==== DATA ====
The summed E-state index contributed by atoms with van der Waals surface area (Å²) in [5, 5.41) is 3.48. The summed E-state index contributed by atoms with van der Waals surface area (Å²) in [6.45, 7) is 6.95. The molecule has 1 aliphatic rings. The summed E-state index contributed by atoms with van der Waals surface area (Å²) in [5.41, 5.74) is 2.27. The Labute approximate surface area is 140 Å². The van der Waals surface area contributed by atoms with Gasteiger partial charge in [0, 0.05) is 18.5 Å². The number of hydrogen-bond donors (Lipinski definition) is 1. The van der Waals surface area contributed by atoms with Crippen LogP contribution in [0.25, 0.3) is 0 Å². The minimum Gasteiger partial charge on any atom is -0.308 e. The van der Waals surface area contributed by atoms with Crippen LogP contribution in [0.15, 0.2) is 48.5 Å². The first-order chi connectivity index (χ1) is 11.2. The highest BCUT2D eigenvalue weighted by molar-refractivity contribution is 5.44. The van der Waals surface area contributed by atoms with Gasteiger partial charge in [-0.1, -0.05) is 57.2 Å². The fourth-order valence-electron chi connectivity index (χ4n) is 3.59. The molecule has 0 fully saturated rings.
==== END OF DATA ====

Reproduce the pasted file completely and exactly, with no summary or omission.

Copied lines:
The summed E-state index contributed by atoms with van der Waals surface area (Å²) in [5, 5.41) is 3.48. The summed E-state index contributed by atoms with van der Waals surface area (Å²) in [6.45, 7) is 6.95. The molecule has 1 aliphatic rings. The summed E-state index contributed by atoms with van der Waals surface area (Å²) in [5.41, 5.74) is 2.27. The Labute approximate surface area is 140 Å². The van der Waals surface area contributed by atoms with Gasteiger partial charge in [0, 0.05) is 18.5 Å². The number of hydrogen-bond donors (Lipinski definition) is 1. The van der Waals surface area contributed by atoms with Crippen LogP contribution in [0.25, 0.3) is 0 Å². The minimum Gasteiger partial charge on any atom is -0.308 e. The van der Waals surface area contributed by atoms with Crippen LogP contribution in [0.15, 0.2) is 48.5 Å². The first-order chi connectivity index (χ1) is 11.2. The highest BCUT2D eigenvalue weighted by molar-refractivity contribution is 5.44. The van der Waals surface area contributed by atoms with Gasteiger partial charge in [-0.1, -0.05) is 57.2 Å². The fourth-order valence-electron chi connectivity index (χ4n) is 3.59. The molecule has 0 fully saturated rings.